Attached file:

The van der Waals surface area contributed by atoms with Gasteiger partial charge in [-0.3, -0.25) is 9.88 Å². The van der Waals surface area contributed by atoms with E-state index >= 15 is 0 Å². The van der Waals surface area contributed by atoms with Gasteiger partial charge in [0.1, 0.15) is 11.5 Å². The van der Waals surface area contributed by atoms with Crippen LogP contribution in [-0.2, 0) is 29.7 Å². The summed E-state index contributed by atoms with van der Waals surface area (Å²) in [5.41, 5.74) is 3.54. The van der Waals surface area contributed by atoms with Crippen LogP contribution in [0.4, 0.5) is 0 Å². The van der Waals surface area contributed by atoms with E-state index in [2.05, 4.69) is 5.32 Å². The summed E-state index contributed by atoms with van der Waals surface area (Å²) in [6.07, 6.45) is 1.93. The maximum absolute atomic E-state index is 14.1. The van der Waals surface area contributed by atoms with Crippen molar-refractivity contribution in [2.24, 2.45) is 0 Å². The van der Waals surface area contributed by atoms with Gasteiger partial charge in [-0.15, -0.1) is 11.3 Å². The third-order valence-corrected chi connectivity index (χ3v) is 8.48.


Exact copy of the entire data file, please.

The van der Waals surface area contributed by atoms with Gasteiger partial charge in [-0.3, -0.25) is 9.88 Å². The van der Waals surface area contributed by atoms with E-state index >= 15 is 0 Å². The van der Waals surface area contributed by atoms with Gasteiger partial charge in [0.1, 0.15) is 11.5 Å². The van der Waals surface area contributed by atoms with Crippen LogP contribution in [-0.2, 0) is 29.7 Å². The summed E-state index contributed by atoms with van der Waals surface area (Å²) in [5.41, 5.74) is 3.54. The van der Waals surface area contributed by atoms with Crippen LogP contribution in [0.4, 0.5) is 0 Å². The van der Waals surface area contributed by atoms with E-state index in [2.05, 4.69) is 5.32 Å². The summed E-state index contributed by atoms with van der Waals surface area (Å²) in [6.07, 6.45) is 1.93. The maximum absolute atomic E-state index is 14.1. The van der Waals surface area contributed by atoms with Crippen molar-refractivity contribution in [2.24, 2.45) is 0 Å². The van der Waals surface area contributed by atoms with Gasteiger partial charge in [-0.15, -0.1) is 11.3 Å². The third-order valence-corrected chi connectivity index (χ3v) is 8.48.